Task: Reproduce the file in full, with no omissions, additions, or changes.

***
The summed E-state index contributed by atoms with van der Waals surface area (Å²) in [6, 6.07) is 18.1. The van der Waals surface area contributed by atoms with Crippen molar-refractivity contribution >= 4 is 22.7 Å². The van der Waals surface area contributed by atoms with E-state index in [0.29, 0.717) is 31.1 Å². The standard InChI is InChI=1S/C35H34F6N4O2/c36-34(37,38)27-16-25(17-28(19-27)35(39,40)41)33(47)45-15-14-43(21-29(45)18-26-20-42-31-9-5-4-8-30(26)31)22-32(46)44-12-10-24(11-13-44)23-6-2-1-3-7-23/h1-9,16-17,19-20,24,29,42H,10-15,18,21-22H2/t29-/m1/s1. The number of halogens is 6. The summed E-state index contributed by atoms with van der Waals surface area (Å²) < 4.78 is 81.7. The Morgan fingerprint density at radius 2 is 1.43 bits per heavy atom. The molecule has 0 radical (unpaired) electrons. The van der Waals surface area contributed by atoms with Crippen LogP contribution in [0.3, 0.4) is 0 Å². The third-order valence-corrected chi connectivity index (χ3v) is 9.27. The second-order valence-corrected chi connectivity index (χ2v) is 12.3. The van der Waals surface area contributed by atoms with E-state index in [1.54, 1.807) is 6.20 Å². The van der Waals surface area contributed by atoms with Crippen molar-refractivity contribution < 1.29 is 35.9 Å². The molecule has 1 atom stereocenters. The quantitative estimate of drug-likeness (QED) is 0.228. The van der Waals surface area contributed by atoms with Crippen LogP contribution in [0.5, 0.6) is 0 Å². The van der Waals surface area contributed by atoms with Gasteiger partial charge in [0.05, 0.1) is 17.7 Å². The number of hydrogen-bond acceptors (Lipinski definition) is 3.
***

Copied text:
The summed E-state index contributed by atoms with van der Waals surface area (Å²) in [6, 6.07) is 18.1. The van der Waals surface area contributed by atoms with Crippen molar-refractivity contribution >= 4 is 22.7 Å². The van der Waals surface area contributed by atoms with E-state index in [0.29, 0.717) is 31.1 Å². The standard InChI is InChI=1S/C35H34F6N4O2/c36-34(37,38)27-16-25(17-28(19-27)35(39,40)41)33(47)45-15-14-43(21-29(45)18-26-20-42-31-9-5-4-8-30(26)31)22-32(46)44-12-10-24(11-13-44)23-6-2-1-3-7-23/h1-9,16-17,19-20,24,29,42H,10-15,18,21-22H2/t29-/m1/s1. The number of halogens is 6. The summed E-state index contributed by atoms with van der Waals surface area (Å²) < 4.78 is 81.7. The Morgan fingerprint density at radius 2 is 1.43 bits per heavy atom. The molecule has 0 radical (unpaired) electrons. The van der Waals surface area contributed by atoms with Crippen LogP contribution in [0.3, 0.4) is 0 Å². The third-order valence-corrected chi connectivity index (χ3v) is 9.27. The second-order valence-corrected chi connectivity index (χ2v) is 12.3. The van der Waals surface area contributed by atoms with E-state index in [1.54, 1.807) is 6.20 Å². The van der Waals surface area contributed by atoms with Crippen molar-refractivity contribution < 1.29 is 35.9 Å². The molecule has 1 atom stereocenters. The quantitative estimate of drug-likeness (QED) is 0.228. The van der Waals surface area contributed by atoms with Crippen LogP contribution in [0.5, 0.6) is 0 Å². The van der Waals surface area contributed by atoms with Gasteiger partial charge in [0.05, 0.1) is 17.7 Å². The number of hydrogen-bond acceptors (Lipinski definition) is 3.